Earthquake stability of the 200-litre emergency rainwater tanks used in the Wellington region

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SR_2016-033-pdf
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Nayyerloo, M.; Mir, A.; Rodgers, G.W. 2017 Earthquake stability of the 200-litre emergency rainwater tanks used in the Wellington region. Lower Hutt, N.Z.: GNS Science. GNS Science report 2016/33 15 p. + appendices; doi: 10.21420/G2Q345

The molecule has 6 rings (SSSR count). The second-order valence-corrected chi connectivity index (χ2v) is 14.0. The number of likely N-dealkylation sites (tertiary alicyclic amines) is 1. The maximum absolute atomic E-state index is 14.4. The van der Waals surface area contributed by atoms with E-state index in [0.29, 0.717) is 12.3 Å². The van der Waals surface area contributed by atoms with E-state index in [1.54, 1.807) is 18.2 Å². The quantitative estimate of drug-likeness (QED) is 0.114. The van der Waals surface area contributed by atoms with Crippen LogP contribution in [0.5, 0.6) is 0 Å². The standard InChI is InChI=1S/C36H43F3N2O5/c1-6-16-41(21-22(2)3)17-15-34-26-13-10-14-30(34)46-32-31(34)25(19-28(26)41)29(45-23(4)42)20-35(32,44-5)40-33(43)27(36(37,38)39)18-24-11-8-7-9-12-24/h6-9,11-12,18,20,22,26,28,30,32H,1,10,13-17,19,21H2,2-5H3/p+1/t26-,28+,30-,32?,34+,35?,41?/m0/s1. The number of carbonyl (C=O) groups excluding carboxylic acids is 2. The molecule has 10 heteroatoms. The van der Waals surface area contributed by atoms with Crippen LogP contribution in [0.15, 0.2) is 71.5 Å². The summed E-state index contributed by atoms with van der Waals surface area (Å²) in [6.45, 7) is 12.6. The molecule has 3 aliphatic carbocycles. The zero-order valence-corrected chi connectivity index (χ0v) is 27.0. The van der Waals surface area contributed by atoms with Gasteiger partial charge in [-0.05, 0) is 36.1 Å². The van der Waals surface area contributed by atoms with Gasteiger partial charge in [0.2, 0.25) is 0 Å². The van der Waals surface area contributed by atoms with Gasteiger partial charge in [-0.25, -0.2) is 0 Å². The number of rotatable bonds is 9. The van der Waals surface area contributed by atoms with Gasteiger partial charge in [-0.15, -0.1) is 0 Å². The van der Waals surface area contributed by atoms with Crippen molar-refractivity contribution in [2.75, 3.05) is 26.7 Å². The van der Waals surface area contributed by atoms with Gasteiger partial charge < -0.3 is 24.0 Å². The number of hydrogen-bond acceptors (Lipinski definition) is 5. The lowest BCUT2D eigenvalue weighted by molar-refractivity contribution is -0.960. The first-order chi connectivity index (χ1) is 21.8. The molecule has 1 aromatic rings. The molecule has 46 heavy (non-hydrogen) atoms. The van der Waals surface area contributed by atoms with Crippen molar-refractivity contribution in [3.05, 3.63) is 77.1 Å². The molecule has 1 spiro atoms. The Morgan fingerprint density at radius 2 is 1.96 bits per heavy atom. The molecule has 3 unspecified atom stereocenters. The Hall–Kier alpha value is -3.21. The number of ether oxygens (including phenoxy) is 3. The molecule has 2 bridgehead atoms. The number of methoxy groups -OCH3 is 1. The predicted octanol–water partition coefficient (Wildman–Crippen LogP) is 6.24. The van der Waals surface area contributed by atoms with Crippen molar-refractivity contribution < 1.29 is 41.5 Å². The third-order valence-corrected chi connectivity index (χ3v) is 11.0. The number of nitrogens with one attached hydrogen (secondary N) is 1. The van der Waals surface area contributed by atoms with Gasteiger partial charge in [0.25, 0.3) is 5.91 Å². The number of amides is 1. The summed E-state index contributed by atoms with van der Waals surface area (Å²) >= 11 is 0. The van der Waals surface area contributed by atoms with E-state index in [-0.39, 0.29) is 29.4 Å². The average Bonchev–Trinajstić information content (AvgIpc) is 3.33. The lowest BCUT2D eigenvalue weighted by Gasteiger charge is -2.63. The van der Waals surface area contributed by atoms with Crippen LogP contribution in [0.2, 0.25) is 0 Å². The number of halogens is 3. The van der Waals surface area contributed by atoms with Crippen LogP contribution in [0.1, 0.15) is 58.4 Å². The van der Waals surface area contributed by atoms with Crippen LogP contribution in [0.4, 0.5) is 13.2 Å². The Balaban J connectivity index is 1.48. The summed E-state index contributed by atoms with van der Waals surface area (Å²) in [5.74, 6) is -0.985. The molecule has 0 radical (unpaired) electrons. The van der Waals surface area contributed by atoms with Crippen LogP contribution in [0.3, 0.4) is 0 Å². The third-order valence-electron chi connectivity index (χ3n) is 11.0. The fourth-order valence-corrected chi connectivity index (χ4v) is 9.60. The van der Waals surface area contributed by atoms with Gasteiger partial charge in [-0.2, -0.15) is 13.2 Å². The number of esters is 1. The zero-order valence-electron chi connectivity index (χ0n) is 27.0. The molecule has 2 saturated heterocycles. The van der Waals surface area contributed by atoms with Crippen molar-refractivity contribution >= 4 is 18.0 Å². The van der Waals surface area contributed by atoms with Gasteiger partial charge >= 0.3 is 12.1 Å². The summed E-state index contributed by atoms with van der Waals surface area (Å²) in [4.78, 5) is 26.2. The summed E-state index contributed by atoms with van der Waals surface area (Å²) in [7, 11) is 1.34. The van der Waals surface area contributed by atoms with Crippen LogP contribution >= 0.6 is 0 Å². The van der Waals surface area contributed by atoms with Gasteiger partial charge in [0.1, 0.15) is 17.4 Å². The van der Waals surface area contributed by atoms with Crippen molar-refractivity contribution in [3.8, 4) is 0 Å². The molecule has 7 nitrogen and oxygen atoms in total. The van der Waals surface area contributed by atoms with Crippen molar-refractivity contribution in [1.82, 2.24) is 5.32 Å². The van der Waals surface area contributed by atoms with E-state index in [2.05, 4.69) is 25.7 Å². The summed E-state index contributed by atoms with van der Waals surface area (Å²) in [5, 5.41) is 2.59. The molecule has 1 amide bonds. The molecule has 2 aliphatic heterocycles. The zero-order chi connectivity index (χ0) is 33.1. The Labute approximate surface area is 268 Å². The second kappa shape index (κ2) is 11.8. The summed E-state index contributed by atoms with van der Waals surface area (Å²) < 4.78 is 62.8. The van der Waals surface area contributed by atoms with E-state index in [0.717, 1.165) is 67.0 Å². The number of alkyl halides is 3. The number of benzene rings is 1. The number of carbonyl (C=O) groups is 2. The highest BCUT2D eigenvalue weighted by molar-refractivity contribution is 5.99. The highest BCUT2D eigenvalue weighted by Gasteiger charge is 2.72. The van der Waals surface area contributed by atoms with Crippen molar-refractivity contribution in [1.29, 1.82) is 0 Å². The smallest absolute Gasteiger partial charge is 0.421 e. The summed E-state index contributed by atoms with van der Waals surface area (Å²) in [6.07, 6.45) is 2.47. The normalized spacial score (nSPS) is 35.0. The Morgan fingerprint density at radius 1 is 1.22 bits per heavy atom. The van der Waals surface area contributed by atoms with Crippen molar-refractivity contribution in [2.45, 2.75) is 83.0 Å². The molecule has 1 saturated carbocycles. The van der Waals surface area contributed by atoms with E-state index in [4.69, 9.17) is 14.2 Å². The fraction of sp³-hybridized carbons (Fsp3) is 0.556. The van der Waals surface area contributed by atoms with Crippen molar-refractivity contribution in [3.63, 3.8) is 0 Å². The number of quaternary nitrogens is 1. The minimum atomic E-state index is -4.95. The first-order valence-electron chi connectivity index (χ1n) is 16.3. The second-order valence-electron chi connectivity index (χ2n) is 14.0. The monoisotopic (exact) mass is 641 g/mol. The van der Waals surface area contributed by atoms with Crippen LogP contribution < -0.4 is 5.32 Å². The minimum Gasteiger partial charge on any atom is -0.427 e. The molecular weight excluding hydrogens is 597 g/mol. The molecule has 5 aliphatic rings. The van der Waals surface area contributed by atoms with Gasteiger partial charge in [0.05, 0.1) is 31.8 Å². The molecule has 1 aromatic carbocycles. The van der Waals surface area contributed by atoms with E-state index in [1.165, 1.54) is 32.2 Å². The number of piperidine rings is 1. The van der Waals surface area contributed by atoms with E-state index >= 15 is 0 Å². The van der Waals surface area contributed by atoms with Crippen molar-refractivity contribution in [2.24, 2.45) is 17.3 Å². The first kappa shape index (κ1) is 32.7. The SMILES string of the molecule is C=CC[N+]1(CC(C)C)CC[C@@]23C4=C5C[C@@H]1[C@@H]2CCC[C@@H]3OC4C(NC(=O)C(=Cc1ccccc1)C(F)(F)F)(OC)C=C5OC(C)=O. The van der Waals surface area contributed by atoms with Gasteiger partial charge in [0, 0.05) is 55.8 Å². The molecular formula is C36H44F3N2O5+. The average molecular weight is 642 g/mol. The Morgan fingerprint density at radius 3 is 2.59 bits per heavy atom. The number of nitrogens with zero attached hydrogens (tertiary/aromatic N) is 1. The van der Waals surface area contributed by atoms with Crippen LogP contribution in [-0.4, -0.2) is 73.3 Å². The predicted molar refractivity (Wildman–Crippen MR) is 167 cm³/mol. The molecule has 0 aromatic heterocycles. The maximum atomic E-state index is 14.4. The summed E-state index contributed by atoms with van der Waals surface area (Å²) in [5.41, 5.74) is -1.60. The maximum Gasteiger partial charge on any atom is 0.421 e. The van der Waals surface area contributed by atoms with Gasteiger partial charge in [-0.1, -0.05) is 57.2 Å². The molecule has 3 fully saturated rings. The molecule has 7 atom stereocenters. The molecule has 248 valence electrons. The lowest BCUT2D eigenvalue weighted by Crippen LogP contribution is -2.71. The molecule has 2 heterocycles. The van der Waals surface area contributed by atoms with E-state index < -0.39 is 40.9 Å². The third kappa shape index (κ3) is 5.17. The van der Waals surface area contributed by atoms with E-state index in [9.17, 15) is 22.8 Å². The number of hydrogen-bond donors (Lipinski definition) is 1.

Abstract: Research by GNS Science has shown that restoring the supply of bulk water to the Wellington region following a major earthquake will be quite challenging. This is more so for Wellington City due to its long distance to the region’s water sources in Te Marua, Wainuiomata and Waterloo. It is estimated that it could take up to 70 days to restore the bulk supply to eastern Wellington City after an earthquake on the Wellington Fault. Greater Wellington Regional Council (GWRC) has investigated some options for meeting emergency water needs of the region following a major earthquake including a cross-harbour pipeline to supply water from Hutt City to Wellington City while the main pipeline is being repaired. A number of potential sites for storage of emergency water for supply to Porirua and Wellington’s northern suburbs have also been identified. Hutt and Upper Hutt Cities are much closer to the sources and restoring the supply of bulk water to them will be less challenging compared to Wellington City. In parallel to the GWRC efforts, the Wellington Region Emergency Management Office (WREMO) has partnered with a provider of water tanks, The Tank Guy, to make 200-litre emergency rainwater tanks to be connected to downpipes in houses for rainwater collection to assist with the post-event emergency water needs of the Wellington region. While the rainwater tanks are being promoted as a viable means of collecting and storing emergency water, very little research exists that explores the stability of these tanks to hold the water during severe shaking that is expected from a rupture on the Wellington Fault. The present report looks into this potential issue through developing analytical models of the dynamic response of the rainwater tank to seismic shaking. The adequacy of the retaining strap, which is provided as part of the installation package, in preventing the tank from toppling during a large earthquake, is also discussed. The research also identifies the optimum position for the retaining strap along the tank height to provide maximum stability during shaking. (auth)